Eye Opener: Are old computers slowing down feds?
Happy Friday! Almost one year into the Obama administration and officials seem to have figured out what's wrong with the government: technology.
“Improving the technology our government uses isn’t about having the fanciest bells and whistles on our Web sites -- it’s about how we use the American people’s hard-earned tax dollars to make government work better for them," President Obama said on Thursday at a forum for business and government leaders about modernizing the government.
Obama called federal employees "some of the hardest-working, most dedicated, most competent people I know."
"But all too often, their best efforts are thwarted because the technological revolution that has transformed our society over the past two decades has yet to reach many parts of our government," he added. "Many of these folks will tell you that their kids have better technology in their backpacks and in their bedrooms than they have at the desks at their work."
Obama got an Amen from Office of Management and Budget Director Peter R. Orszag: “Twenty years ago, people who came to work in the federal government had better technology at work than at home. Now that’s no longer the case."
“The American people deserve better service from their government, and better return for their tax dollars," Orszag said.
Even Orszag's deputy, Jeffrey Zients, echoed those sentiments before the event, calling the public and private tech gap "one of the biggest barriers to efficiency and better customer service to the American people."
"If a company had these antiquated systems, they would have been out of business long ago," Zients said.
Beyond bad technology, business and government leaders discussed streamlining government operations, and some CEOs suggested forcing accountability on federal workers or paying bonuses to government workers.
The government is "extraordinarily constrained" in its ability to offer raises or fire poor performers, said Deputy Energy Secretary Daniel B. Poneman.
In response, Peter Darbee of Pacific Gas and Electric Co. suggested that public workers need to "find a catalyst." He suggested that for federal workers it might be that they're frustrated, "because they're not getting anything done," according to a pool report of the meeting.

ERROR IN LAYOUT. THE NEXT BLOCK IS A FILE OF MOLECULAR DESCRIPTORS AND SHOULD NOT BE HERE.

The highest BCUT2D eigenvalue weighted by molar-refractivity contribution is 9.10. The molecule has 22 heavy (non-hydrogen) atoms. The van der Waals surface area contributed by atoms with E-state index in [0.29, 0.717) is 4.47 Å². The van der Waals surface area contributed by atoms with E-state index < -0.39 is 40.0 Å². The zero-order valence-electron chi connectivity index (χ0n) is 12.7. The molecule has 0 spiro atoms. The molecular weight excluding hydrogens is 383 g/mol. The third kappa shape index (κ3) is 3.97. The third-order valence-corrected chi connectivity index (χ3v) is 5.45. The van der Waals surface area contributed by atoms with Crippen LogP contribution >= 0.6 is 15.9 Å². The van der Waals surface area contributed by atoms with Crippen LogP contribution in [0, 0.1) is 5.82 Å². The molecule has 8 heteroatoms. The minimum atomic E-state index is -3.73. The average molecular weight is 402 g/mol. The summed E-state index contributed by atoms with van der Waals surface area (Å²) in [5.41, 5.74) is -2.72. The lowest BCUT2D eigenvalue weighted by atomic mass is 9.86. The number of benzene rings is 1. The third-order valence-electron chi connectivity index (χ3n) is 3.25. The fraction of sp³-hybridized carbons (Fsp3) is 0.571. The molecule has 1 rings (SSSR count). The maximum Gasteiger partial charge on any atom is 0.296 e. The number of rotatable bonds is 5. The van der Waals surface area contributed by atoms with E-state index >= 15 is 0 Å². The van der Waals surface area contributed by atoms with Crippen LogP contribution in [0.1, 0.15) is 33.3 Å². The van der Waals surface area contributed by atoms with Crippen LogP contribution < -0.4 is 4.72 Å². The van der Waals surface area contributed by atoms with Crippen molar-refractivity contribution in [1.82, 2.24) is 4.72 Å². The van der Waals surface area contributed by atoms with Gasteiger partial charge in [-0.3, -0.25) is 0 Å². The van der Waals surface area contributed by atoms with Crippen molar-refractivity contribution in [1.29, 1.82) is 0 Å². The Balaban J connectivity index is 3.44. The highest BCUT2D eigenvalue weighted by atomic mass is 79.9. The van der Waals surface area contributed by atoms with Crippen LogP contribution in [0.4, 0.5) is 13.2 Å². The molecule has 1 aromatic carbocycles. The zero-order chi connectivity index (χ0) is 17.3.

Bill McComb of the Liz Claiborne Co. said government departments that save taxpayer money should see those funds go into "a bonus pool."
But White House Cabinet Secretary Christopher P. Lu reminded attendees that the government doesn't provide incentives to agencies that save money.
"The result of saving money is next year, your appropriations go down," Lu said.
Plenty of heavy stuff for top officials to consider, and OMB promised to issue a report on modernization efforts in the near future. Stay tuned.
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• Cabinet and Staff News: Secretary of State Hillary Rodham Clinton versus Sen. John F. Kerry (D-Mass.) on USAID funding. Defense Secretary Robert M. Gates headed to Pakistan. Mrs. Obama's chief of staff huddles with her Bush-era predecessors. Federal Reserve Chairman Ben Bernanke defends the Fed's oversight role. Commerce Secretary Gary Locke travels to Alaska today for trade and Census meetings. Interior Secretary Ken Salazar makes it clear he's staying put. Transportation Secretary Ray LaHood discusses consequences for feds who text and drive.
• $133 million ad campaign promotes census participation: Some ads will be featured on high-viewership television shows such as the Golden Globe Awards on Sunday and the Super Bowl in early February. But more than half of the budget will go to media outlets that target groups undercounted in previous censuses.
• Pentagon steps up talks on ending ‘Don’t Ask, Don’t Tell’: The discussions, centered in a small group assembled by Adm. Mike Mullen, the chairman of the Joint Chiefs of Staff, are in preparation for a possible Senate hearing on the 1993 law this month.
• Perry turns down national education funds: The Texas governor is not applying for up to $700 million in federal stimulus dollars for his state’s education fund.
FOOD AND DRUG ADMINISTRATION:
• Judge orders FDA to stop blocking imports of E-Cigarettes from China: A federal judge issued a preliminary injunction in a lawsuit brought by two distributors of the so-called e-cigarettes, which are battery-powered tubes that heat liquid nicotine into an inhalable vapor and are meant to simulate the taste of tobacco.
• Governments’ go-to vendors get it done: Amid her homemade pickles and jams, Nicole Corey keeps New York City agencies and those of its neighbors supplied with flock-lined latex gloves, safety vests, watches and disposable smocks. Inmates need new open-toe socks? Done. Just $3.65 a dozen.
DEPARTMENT OF HOMELAND SECURITY:
• Possibility of plots prompts more checks for explosives at airports: DHS moved to increase random checks for explosives at American airports after officials cited a heightened concern over possible terror plots against the aviation system.
• Panel told of FBI efforts to fight financial crime: The need for tighter federal regulation was the dominant message sent on Thursday to the panel established by Congress to examine the causes of the financial crisis.
• First Lady Michelle Obama visits Labor Department: She talks Haiti, shows off her new hairdo and reads to children.
• Consumer Protection Agency in doubt: Senate Banking Committee Chairman Christopher Dodd is considering scrapping the idea of creating such an agency.
| January 15, 2010; 6:00 AM ET
Categories: Eye Opener
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